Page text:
My point is the easiest thing to do in politics is to point fingers, to figure out who to blame for something, or to make people afraid of things. That's the easiest way to get attention. That's what reporters will report on. You call somebody a name, you say, look what a terrible thing they've done and they're going to do more terrible things to you if you don't watch out. And you'll get a lot of press attention. And, in some cases, you can win elections, particularly when unemployment is 10 percent.
What's hard is to figure out how to solve these problems. Our long-term deficit, if we can't control health care costs -- I don't care who's talking about eliminating waste from the government, we can't solve the problem. A lot of people just -- let me just give you one example. If you ask a lot of folks what accounts for the federal budget, they'll say foreign aid and pork projects, and if you just eliminated all the foreign aid and the pork projects, somehow we'd bring our deficit under control. Foreign aid accounts for about 1 percent of our federal budget -- 1 percent, not 25 percent, not 20 [percent] -- 1 percent. Earmarks -- all these pork projects -- a lot of them, by the way, people like, a lot of them are wastes of money, and we got to be able to distinguish between the two and make it more transparent so that they're not stuck into bills without anybody knowing about it -- (applause) -- but they only cost -- they amount to about 1 percent of the budget as well.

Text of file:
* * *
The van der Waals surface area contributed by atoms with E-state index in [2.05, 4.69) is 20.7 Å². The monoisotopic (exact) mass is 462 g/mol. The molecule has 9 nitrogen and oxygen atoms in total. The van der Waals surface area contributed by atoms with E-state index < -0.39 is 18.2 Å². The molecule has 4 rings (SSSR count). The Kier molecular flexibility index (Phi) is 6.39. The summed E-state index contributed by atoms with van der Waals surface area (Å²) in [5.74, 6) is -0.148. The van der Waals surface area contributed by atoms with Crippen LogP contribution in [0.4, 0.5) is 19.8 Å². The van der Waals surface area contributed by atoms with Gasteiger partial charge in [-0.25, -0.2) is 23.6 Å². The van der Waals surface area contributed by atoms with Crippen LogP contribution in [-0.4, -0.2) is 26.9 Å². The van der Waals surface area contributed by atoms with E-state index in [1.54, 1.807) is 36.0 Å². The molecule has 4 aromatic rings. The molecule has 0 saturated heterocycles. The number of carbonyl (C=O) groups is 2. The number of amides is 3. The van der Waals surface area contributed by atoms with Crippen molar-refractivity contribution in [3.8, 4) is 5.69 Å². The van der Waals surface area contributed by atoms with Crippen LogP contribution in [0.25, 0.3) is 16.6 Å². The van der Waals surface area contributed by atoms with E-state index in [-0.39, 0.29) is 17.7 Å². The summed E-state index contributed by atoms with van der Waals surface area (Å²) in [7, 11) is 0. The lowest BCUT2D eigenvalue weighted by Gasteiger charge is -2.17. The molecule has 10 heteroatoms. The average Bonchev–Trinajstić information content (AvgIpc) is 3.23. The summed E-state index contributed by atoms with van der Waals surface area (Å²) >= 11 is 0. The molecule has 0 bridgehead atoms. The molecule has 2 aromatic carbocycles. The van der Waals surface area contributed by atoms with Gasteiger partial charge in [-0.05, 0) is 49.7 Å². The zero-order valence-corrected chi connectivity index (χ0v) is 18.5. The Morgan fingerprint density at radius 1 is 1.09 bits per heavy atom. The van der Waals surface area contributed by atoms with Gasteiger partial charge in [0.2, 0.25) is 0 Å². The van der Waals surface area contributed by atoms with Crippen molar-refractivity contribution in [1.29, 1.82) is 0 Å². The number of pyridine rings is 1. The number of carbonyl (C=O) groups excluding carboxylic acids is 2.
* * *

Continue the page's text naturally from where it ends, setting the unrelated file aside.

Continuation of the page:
What really accounts for our federal budget is Medicare, Medicaid, Social Security, defense, interest on the national debt, and then everything else, from national parks to the environmental -- the EPA, the Environmental Protection Agency. And in order -- if you just wanted to cut the deficit to balance the budget, only on non-discretionary -- or on discretionary non-defense spending -- so if you wanted to exempt out all the entitlements, exempt defense, you'd have to cut all those other things by 60 percent -- 60 percent. Can you imagine?
So we've got to have an honest conversation about all the aspects of the budget, and that's what this commission was designed to do. That's why I think Judd Gregg was absolutely right. I support him on this. And we're going to set up an executive -- by executive order a commission to do this.